2007Director: Brian Robbins
Cast: Cuba Gooding, Jr., Eddie Murphy, Thandie Newton
t seems Eddie Murphy just can’t help himself. Weeks after scooping an Oscar nomination for Dreamgirls, what could be the dramatic performance of his lifetime, he’s back in theatres playing three characters in this outrageous fatsuit comedy, a grossed-up modern version of a Jerry Lewis movie tinged with purportedly hilarious racism. Norbit is so ridiculous, I blush as I type that I somewhat enjoyed it, but a few guilty belly laughs do not justify the means, and Norbit is far too derivative and lazy to deserve any other status than just plain embarrassing.
Like many a straight-man comedy, Norbit is at its weakest when Murphy is in the guise of the titular character. It’s not that his Lewis impression, refined as the kindly Sherman Klump in The Nutty Professor films, is bad—it’s fine, if far too obvious and lacking anything distinct about it. In The Nutty Professor, Klump was at least encased in the Rick Baker fatsuit, but all Norbit gets is a helmet-like afro and thick glasses—supposedly adorable reedy voice aside, there’s just nothing to get you caring about him. He’s simply too lame, too timid to rebel against the tyranny of his titanic wife Rasputia (Murphy again, mixing blubbery makeup and drag this time around) to claim the heart of his real love Kate (Thandie Newton, uneasily trapped in another thankless role), and so his obvious triumph against all odds fails to convince.
Considering how much time is devoted to the titanic harridan Rasputia, it’s clear that even Murphy (who co-wrote the film with his brother Charlie, of Chappelle’s Show) is aware of his hero’s dramatic shortcomings. At best, Rasputia is a one-joke character—nonetheless, I found myself furiously willing her to re-appear whenever she was off-screen. Her appeal lies not in the ridiculous makeup obscuring Murphy, a comedic convention that gets less and less funny every time he employs it, but in Rasputia’s vile obtuseness, her willful ignorance of any wrong she might have committed. As she tries to cram herself into her car, Norbit suggests she might be having trouble due to her size; one withering glance from his wife has Norbit stammering that the car must have shrunk. It’s not funny because she’s fat, it’s funny because she’s terrifying!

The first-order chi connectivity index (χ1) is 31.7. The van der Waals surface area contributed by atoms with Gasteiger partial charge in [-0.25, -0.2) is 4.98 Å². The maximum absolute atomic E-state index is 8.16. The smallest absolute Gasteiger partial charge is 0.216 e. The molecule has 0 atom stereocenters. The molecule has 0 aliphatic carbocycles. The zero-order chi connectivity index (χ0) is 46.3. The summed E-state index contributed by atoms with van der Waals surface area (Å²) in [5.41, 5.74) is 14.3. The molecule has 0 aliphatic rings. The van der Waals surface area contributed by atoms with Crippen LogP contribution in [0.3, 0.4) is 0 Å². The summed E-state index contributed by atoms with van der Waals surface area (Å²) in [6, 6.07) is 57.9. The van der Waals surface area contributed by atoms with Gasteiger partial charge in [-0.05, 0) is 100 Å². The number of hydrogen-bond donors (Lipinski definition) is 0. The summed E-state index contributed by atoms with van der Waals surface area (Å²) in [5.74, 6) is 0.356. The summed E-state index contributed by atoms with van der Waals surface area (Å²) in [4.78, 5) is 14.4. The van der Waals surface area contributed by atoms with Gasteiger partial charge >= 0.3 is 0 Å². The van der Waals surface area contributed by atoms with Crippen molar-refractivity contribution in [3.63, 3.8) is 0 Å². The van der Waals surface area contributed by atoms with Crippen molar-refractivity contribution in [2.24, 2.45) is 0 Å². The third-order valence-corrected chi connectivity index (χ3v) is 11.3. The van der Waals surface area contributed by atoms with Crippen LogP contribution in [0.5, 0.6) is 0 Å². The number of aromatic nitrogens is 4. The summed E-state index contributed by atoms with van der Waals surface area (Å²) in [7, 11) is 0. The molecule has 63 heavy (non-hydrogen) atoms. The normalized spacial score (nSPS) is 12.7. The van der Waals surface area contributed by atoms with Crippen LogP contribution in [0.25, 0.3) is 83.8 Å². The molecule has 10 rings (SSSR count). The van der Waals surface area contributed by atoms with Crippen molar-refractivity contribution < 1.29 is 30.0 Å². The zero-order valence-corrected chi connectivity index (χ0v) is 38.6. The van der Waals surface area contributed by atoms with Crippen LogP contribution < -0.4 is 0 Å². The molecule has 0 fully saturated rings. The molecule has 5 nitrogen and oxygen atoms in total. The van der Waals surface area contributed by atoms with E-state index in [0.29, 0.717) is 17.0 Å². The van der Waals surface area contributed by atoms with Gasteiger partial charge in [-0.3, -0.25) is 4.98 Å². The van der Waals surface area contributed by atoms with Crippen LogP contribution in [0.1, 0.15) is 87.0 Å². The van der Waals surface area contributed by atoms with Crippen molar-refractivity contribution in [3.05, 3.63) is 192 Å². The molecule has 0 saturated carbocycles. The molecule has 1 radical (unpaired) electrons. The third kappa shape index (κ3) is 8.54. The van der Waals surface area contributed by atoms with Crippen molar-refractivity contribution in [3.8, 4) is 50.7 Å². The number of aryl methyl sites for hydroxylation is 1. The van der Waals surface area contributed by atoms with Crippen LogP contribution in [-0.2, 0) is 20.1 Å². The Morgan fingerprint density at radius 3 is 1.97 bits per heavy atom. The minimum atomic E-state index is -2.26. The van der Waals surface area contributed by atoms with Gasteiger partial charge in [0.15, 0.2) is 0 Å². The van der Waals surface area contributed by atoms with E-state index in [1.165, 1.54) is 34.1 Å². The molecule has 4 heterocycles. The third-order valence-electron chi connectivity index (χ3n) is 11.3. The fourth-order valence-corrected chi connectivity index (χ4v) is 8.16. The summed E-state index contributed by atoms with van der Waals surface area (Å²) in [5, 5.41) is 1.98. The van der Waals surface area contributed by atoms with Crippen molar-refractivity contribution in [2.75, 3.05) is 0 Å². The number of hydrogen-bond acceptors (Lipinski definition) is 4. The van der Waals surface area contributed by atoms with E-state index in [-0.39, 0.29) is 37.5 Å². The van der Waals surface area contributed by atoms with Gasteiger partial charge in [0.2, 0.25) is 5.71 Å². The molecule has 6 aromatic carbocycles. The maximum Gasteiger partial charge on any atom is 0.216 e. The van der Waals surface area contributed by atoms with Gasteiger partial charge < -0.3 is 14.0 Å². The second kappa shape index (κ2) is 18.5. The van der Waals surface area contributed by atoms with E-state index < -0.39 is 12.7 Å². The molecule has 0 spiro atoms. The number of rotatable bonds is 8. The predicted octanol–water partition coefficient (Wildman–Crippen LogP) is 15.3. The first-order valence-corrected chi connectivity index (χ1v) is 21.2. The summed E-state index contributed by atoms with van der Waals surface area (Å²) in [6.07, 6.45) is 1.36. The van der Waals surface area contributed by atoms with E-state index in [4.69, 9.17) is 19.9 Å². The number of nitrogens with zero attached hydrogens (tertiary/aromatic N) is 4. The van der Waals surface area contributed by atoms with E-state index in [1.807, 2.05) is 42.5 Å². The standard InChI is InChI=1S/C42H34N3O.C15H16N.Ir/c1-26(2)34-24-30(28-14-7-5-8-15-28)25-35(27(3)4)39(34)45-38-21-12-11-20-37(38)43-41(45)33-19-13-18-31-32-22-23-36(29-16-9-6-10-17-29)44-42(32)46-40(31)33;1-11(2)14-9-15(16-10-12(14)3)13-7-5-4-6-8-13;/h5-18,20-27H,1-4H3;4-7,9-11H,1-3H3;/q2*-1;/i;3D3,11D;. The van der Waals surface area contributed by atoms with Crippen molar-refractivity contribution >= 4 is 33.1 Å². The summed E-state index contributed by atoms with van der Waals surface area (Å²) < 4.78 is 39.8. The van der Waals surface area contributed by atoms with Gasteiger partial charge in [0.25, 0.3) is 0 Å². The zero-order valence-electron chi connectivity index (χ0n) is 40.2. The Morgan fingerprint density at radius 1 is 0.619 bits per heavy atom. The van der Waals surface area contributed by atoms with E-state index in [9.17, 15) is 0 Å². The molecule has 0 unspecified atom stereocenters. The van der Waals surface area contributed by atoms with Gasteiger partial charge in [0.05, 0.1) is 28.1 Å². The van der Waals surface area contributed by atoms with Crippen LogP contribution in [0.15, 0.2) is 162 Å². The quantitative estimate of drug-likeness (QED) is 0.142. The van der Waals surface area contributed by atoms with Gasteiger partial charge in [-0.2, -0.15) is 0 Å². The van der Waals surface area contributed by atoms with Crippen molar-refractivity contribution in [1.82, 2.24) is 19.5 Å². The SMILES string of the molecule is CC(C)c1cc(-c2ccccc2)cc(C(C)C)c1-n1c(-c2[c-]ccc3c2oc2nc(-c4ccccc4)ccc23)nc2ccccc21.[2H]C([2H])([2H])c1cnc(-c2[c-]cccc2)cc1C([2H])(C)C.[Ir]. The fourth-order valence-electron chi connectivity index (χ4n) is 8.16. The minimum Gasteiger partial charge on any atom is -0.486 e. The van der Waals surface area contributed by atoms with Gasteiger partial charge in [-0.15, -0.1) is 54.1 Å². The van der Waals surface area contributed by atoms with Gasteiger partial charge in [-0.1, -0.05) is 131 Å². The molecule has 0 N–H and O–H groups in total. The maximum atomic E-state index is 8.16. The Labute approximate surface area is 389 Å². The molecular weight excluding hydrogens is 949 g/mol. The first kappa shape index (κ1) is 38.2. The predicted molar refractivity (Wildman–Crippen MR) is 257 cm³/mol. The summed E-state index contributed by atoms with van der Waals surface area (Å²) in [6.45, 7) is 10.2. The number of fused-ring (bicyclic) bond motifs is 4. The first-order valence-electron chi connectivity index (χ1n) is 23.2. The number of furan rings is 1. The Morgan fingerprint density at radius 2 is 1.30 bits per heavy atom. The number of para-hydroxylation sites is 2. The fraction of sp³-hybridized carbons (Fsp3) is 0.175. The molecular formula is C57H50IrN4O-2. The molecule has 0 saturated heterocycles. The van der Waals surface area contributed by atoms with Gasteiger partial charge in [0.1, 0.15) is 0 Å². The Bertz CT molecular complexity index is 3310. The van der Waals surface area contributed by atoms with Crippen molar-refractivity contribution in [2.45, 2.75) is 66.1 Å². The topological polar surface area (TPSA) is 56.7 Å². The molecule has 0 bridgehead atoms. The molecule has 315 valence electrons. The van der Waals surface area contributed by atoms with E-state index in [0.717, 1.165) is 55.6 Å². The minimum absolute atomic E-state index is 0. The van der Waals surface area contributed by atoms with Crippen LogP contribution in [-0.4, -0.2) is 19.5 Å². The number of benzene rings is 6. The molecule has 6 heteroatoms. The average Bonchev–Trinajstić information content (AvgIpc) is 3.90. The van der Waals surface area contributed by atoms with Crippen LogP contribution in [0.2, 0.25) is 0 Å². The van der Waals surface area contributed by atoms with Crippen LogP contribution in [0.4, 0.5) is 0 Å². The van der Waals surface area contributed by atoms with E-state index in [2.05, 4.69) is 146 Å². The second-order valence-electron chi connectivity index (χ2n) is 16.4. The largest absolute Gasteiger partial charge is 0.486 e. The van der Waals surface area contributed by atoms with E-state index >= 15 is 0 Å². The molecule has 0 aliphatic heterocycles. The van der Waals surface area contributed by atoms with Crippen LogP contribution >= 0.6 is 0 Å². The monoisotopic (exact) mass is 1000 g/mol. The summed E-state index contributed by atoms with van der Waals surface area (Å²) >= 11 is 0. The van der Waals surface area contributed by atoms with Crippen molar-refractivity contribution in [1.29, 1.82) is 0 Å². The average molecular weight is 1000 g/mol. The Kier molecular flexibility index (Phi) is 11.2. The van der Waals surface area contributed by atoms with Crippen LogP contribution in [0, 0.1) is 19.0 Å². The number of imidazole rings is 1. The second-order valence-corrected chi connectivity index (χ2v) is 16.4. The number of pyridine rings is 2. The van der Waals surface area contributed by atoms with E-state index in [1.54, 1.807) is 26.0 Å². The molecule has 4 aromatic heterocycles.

However, it’s not funny enough. The rest of the supporting players manage to escape with a couple funny lines and their reputations intact. A surprising standout is Eddie Griffin, playing a former pimp stuck running a rib shack and unable to update himself to legitimate business. Griffin must have played the comic pimp a thousand times before, usually with mirthless effect, but somehow here the concept works, granting the audience a few relatively shame-free laughs. Comically bad is Oscar-winner Cuba Gooding Jr., here reduced to playing a preening villain who barely registers as a threat even to Norbit, which is certainly saying something. Finally, Murphy (again) is downright offensive as Mr. Wong, Norbit’s adoptive Chinese father, a wincingly awkward portrayal that ranks alongside Mickey Rooney’s Mr. Yunioshi of Breakfast at Tiffany’s in terms of charmless stereotyping. Except it’s the 21st century, so now it’s knowingly ironic. Or so some may allege.
Late on in the film, Big Jack, one of Rasputia’s equally colossal brothers (Terry Crews, a man the size of a refrigerator with a deft comic touch) answers his cell phone during a church service and is angrily shushed by a man in front of him. Jack, unperturbed, punches the man unconscious and continues his conversation. Minutes later, I was still laughing at this—because that’s the kind of broad, basic humor I can get on board with. Sadly, Norbit is too feverishly busy aiming to be innovatively distasteful to indulge in far simpler, nobler laughs. If Eddie Murphy had put down the fatsuits and attempted to craft characters that register as human beings, Norbit could have been the guilty pleasure it so strives to be. As it is, it’s a no-go.
Norbit is currently in wide release.
By: David Sims
Published on: 2007-03-30